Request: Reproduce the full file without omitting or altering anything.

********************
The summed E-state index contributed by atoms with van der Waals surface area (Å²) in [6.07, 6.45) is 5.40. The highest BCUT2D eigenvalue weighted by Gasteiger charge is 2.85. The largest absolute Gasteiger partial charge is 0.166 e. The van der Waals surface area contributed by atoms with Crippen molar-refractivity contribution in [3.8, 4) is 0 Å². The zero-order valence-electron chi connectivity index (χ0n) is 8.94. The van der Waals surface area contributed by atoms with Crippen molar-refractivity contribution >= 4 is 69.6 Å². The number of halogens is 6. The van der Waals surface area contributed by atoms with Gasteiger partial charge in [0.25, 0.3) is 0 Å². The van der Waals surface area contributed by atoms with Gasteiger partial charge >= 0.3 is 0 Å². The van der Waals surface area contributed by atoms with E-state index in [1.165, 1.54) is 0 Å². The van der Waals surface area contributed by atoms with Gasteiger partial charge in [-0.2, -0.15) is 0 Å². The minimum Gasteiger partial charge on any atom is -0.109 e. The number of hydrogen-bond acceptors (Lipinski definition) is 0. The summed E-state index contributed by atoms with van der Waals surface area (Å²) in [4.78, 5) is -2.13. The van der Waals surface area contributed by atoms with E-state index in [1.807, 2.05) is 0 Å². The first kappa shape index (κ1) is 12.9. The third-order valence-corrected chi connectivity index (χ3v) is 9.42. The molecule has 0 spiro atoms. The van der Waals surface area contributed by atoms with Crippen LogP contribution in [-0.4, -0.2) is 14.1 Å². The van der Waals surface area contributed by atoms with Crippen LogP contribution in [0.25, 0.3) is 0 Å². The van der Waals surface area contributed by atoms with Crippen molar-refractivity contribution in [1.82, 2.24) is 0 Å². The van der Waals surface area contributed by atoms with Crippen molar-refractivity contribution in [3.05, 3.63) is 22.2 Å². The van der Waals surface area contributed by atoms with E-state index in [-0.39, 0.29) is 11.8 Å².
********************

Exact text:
The summed E-state index contributed by atoms with van der Waals surface area (Å²) in [6.07, 6.45) is 5.40. The highest BCUT2D eigenvalue weighted by Gasteiger charge is 2.85. The largest absolute Gasteiger partial charge is 0.166 e. The van der Waals surface area contributed by atoms with Crippen molar-refractivity contribution in [3.8, 4) is 0 Å². The zero-order valence-electron chi connectivity index (χ0n) is 8.94. The van der Waals surface area contributed by atoms with Crippen molar-refractivity contribution >= 4 is 69.6 Å². The number of halogens is 6. The van der Waals surface area contributed by atoms with Gasteiger partial charge in [0.25, 0.3) is 0 Å². The van der Waals surface area contributed by atoms with Gasteiger partial charge >= 0.3 is 0 Å². The van der Waals surface area contributed by atoms with E-state index in [1.165, 1.54) is 0 Å². The van der Waals surface area contributed by atoms with Gasteiger partial charge in [-0.2, -0.15) is 0 Å². The minimum Gasteiger partial charge on any atom is -0.109 e. The number of hydrogen-bond acceptors (Lipinski definition) is 0. The summed E-state index contributed by atoms with van der Waals surface area (Å²) in [4.78, 5) is -2.13. The van der Waals surface area contributed by atoms with E-state index in [1.807, 2.05) is 0 Å². The first kappa shape index (κ1) is 12.9. The third-order valence-corrected chi connectivity index (χ3v) is 9.42. The molecule has 0 spiro atoms. The van der Waals surface area contributed by atoms with Crippen LogP contribution in [-0.4, -0.2) is 14.1 Å². The van der Waals surface area contributed by atoms with Crippen LogP contribution in [0.25, 0.3) is 0 Å². The van der Waals surface area contributed by atoms with Crippen molar-refractivity contribution in [1.82, 2.24) is 0 Å². The van der Waals surface area contributed by atoms with Crippen molar-refractivity contribution in [3.05, 3.63) is 22.2 Å². The van der Waals surface area contributed by atoms with E-state index in [-0.39, 0.29) is 11.8 Å².